The convoy arrived into Goa on 14th March 15 54.  It was kept in Ribandar Church for a night and the next day it was accorded ceremonious civil and military honours and kept on the upper floor of St. Paul College, Old Goa under lock and key.  Dr. Cosme  Saraiva, the then Physician of the Viceroy and who personally knew Francis  after examination of  the body certified under oath that he medically  checked all  parts of the body, especially the abdomen and found  it fresh without being embalmed with any artificial means.  It took 67 years for the Church to declare Francis Xavier as a saint. This honour was bestowed on him after a rigorous research and a long process. His many personal  letters that are now in public domain were studied and examined by the church tribunals. In 1556 the canonical process was initiated from Goa, with the help of these documents and testimonies of living witnesses of that time. In 1614, the right arm was amputated as the Pope required a concrete Proof of his incorruptible body. In 1616, the Pope ordered another complementary process put  c two cardinals at the helm of the enquiry committee in Rome. Finally, after a long canonical process Francis Xavier was beatified by Pope Paul V in 1669 and three years later Pope Gregory xv canonized him. Given the pace of those days, the news of his canonisation reached Goa only  in January 1664. 

From 1681, the Jesuits superiors in Goa already noticed that the body was already shrinking and exhibiting signs of deterioration.  In 1686 the body was shifted to a new and better coffin. Then in 1698, Cosmas III, the Grand Duke of Florence, sent a gift of the Florentine marble mausoleum on which the casket was mounted. As time lapsed the body , though deteriorating was found to remain integral without any sign of corruption. In 1744 under the orders of John  IV , the king of Portugal, the Archbishop of Goa and the Viceroy opened the body to verify its condition and established that it was integral. Later a new richer coffin was donated by queen Maria Sofia of Portugal. In 1751, the body was again opened for the sake of the family of the Viceroy. After the expulsion of the Jesuits, the basilica of Bom Jesus came under the control of the diocese. Hence, from 1782-1952, the body of St. Francis Xavier was exposed for solemn public veneration. It is reported that for the first six expositions, every time that the body was exposed , it was subjected to through medical examination by a team of eminent surgeons and their reports were made on oath and published widely in our society. All the six reports deem it fit for exposition and public veneration but also point out that it was steadily sinking and deteriorating.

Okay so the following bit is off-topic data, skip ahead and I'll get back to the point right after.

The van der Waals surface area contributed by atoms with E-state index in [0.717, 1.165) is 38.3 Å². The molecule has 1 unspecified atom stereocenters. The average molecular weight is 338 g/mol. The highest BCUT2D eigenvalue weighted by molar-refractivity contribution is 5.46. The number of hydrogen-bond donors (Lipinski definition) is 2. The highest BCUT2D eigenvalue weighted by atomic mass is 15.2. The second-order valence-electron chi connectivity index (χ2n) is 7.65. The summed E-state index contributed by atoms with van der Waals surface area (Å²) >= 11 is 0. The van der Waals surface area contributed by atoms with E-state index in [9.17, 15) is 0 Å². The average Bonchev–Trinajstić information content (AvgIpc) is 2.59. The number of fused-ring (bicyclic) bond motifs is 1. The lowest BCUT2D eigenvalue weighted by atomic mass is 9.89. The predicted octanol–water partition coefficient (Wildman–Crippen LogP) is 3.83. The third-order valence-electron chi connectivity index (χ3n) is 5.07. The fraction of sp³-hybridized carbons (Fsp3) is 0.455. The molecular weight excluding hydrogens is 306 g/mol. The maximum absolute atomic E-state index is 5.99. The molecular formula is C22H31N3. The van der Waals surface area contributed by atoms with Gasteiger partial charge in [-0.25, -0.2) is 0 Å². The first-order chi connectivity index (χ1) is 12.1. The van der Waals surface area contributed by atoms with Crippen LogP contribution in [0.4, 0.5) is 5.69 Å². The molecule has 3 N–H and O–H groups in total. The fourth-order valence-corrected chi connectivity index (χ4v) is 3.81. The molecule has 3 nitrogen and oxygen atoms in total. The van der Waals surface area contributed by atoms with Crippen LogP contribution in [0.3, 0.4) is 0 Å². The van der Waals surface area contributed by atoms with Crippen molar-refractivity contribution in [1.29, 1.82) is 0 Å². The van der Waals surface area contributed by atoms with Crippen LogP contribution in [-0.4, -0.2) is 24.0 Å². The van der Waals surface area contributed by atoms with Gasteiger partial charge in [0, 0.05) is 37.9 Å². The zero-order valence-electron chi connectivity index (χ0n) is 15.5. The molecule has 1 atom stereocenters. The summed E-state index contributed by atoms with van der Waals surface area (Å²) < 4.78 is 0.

All through the various examination of the sacred relics of St. Francis Xavier, there is nothing that suggest that body is an Asian and not of European origin. Up to the solemn exposition of 1952, the body was in an open casket and the devotees could touch, feel and kiss the body freely. But it was discovered the rate of deterioration of the body was increasing and therefore, the body was placed in a glass casket and no longer could be touched directly. This continued in the last five solemn expositions. Same will continue during the current solemn exposition.  Hence, we can notice that there is no basis to believe that the body is that of an Asian or for that matter of a brown Sri Lankan. When the body was brought to Goa, certainly there were those who knew and met Francis Xavier when he was alive  and would have certainly discovered if his body was a fake one. Moreover, the body cannot be of an old monk who died at the age of 83 in 1491 as the Portuguese came into India only in 1498 and thereafter entered Sri. Lanka in 1505.  There are too many holes in the narrative that is under our study to merit any real attention. The body is certainly the sacred relic of St. Francis Xavier and cannot be subject to further brutalization because of an un-substantive conspiracy  raised by some people.